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kiteboard
11-09-2012, 01:14 PM
EMOTIONAL QUOTIENT TO EACH SHOT


Each shot has an emotional quotient. A smattering of confidence divided by fear. The higher our confidence, and the lower our fear quotient, the better our chances of allowing a smooth and powerful physical flow. By applying the principles of timing, defending contact distance, in the right part of the bed, choosing the right energy type, choosing the right type of shot, your confidence will increase. You will no longer feel fear during match play.

Ash_Smith
11-09-2012, 01:29 PM
You talk about making choices and applying principals during matchplay - are you suggesting these should be conscious processes?

treblings
11-09-2012, 01:33 PM
EMOTIONAL QUOTIENT TO EACH SHOT


Each shot has an emotional quotient. A smattering of confidence divided by fear. The higher our confidence, and the lower our fear quotient, the better our chances of allowing a smooth and powerful physical flow. By applying the principles of timing, defending contact distance, in the right part of the bed, choosing the right energy type, choosing the right type of shot, your confidence will increase. You will no longer feel fear during match play.

i never feel fear during match play anyway

Flat Top
11-09-2012, 02:05 PM
You talk about making choices and applying principals during matchplay - are you suggesting these should be conscious processes?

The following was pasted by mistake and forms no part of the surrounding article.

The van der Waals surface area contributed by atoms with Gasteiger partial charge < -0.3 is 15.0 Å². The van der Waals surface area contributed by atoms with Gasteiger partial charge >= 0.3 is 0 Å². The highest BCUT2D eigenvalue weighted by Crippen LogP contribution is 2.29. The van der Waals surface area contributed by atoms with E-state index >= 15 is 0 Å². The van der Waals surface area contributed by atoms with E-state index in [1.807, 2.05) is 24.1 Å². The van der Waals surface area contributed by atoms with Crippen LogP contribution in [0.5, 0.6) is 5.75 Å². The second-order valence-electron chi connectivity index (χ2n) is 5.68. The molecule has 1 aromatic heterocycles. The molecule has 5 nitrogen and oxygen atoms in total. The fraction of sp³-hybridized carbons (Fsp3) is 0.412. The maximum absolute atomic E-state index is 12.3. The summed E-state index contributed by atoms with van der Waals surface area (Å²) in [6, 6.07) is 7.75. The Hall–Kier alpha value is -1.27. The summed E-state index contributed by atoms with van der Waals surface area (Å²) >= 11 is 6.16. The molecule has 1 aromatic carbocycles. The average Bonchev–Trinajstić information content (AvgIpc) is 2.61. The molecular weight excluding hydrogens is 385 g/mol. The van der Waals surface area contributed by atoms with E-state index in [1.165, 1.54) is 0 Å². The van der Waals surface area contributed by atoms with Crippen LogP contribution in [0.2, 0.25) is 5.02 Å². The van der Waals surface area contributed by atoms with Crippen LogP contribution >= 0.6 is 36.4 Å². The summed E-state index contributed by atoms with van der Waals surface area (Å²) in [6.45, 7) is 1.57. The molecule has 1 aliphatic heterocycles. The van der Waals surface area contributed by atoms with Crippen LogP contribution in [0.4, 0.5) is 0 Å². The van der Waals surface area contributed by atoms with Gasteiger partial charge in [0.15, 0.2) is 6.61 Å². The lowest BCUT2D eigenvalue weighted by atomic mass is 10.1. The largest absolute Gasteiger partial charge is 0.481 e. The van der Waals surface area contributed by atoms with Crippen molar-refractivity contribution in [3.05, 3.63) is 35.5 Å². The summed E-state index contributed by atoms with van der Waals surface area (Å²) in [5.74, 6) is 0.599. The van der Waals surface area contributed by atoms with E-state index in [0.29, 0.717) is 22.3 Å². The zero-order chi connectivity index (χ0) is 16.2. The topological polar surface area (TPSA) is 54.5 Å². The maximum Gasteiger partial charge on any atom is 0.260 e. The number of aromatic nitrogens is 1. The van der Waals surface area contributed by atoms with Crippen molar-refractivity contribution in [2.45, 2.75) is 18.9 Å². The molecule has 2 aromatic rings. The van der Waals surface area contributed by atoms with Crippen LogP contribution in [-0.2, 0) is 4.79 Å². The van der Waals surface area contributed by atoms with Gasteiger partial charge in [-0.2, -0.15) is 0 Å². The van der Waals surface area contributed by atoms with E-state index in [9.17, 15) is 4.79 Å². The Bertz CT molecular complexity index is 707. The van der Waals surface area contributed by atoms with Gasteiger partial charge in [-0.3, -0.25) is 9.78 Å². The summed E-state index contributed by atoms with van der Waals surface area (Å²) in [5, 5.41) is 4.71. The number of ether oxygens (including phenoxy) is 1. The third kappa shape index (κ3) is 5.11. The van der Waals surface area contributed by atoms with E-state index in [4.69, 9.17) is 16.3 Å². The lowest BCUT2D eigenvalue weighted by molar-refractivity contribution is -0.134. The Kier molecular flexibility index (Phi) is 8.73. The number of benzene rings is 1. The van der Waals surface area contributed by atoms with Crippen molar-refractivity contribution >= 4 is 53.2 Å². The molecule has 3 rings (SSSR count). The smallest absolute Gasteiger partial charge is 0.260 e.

Good point. Hard to pay attention to everything. What should be conscious when playing? Or does this change as we get better?

kiteboard
11-09-2012, 09:52 PM
You talk about making choices and applying principals during matchplay - are you suggesting these should be conscious processes?

At first they are. And after focus and practice, they become unconscious.

kiteboard
11-09-2012, 09:54 PM
i never feel fear during match play anyway

Some don't feel it. It's there under the surface. A feeling/thought/hesitation/uncertainty:, "Am I going to miss this serve? This shot? This easy pass? This volley?" Am I going to win? Am I going to lose?: are fear based thoughts, and so are anger based thoughts based on fear.

kiteboard
11-09-2012, 10:10 PM
You talk about making choices and applying principals during matchplay - are you suggesting these should be conscious processes?

Lull-jam-finish type shots should be conscious decisions, but quick ones. The less thought the better. Sequences should be practiced, such as: two lull, two jam, two finish. Lull being medium, low risk shots, jam meaning changing the depth or the height or speed after your shot bounces, finish meaning, higher risk, put away type shots.
Boxers train these by using numbers: 3-2-2-1 for a type of punch to a given area, or fake. High level coaches train this way as well. The more practiced and confident you are, the less conscious thought you have about strategies/shots/game style you are playing. You want to become the red dot, not the full magenta pulsating wave.